During apartheid, differential voting power was always the basis for African National Congress and other democrats’ traditional insistence on “one person, one vote in a unitary state,” and rejection of gimmicks such as the 1983 “TriCameral Parliament” (which reduced Indians and Coloured people to second class observer status and left out Africans entirely).

Mbeki has periodically spoken out against what he terms “global Apartheid,” yet often accepts unprincipled global reforms. Fortunately, the second-class citizenship he sought on the UN Security Council was not offered at the September heads of state summit. Hence a more serious fight can be waged at some stage instead of legitimizing a UN under Washington’s thumb.

This brings us back, though, to Mbeki’s vision that the IMF can be a vehicle for normalization.

Mugabe’s Ego, Pretoria’s Ambition

Then Mugabe pulled a card from his sleeve no one thought he had: in September he came up with $135 million from having scrounged all foreign currency available, and he paid the IMF a substantial down payment, enough to earn a six-month reprieve on the expulsion threat. Mugabe promised $50 million more by March, and vowed to repay the full amount.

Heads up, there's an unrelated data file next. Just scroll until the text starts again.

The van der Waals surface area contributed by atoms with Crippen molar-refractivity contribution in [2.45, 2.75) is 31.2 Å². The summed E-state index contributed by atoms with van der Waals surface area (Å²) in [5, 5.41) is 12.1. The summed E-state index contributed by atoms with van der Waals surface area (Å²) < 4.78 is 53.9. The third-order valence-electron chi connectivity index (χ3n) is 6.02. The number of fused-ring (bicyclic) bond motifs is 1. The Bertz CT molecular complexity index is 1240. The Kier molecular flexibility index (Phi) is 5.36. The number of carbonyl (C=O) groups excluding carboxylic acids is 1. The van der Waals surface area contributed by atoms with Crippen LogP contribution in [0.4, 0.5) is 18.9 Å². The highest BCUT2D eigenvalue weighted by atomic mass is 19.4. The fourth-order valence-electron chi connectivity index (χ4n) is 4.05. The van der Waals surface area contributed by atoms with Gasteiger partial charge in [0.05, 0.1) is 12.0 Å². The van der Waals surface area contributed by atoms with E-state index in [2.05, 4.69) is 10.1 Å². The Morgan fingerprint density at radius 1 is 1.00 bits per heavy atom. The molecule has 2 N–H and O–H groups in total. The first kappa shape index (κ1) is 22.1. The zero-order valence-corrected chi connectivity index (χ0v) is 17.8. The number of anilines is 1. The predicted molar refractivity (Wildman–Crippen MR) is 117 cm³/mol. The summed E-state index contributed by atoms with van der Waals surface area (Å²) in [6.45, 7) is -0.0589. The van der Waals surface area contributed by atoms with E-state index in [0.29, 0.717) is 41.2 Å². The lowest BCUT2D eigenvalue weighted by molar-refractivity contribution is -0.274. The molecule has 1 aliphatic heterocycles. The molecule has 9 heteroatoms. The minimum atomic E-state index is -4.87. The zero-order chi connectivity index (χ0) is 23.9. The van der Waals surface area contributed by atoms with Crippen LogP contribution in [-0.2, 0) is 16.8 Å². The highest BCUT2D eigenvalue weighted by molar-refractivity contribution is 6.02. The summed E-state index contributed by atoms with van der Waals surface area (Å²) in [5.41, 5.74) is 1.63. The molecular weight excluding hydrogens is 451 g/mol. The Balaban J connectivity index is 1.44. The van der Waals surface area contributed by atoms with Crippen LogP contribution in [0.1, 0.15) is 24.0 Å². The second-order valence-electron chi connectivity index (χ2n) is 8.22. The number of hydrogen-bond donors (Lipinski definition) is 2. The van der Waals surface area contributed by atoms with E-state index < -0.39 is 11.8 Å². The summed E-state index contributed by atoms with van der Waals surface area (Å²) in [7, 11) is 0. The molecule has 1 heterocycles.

(No one outside Pretoria really believes the IMF would expel Zimbabwe, given that China and many African regimes would oppose this in the IMF executive, where 15% of the vote would be enough to veto such a move.)

By all accounts this was an insane gesture. Even the white business spokespeople who are most aggrieved by Mugabe’s dirigisme (spending policy) were opposed to the payment. The only explanation is Mugabe’s ego: It is so gargantuan that, under pressure from Pretoria, he ignored the extraordinary sacrifices being made by his citizens these past months, with every commodity in short supply, simply to massage his pride at repaying the IMF.

South African government officials were also surprised, and continue to maintain that negotiations for the additional $500 million are on track, merely delayed a bit. The Cabinet had made one other similar loan to a country, so as to repay the IMF, three years earlier. It was to Joseph Kabila’s unelected regime in the Democratic Republic of the Congo, and the $45 million loan by Pretoria allowed Kabila to clear enough of the old Mobutu arrears. Those debts should be declared “odious” in international law, but their payment by Pretoria gained Kabila a new IMF credit at the cdost of renewed IMF control over the Congolese people.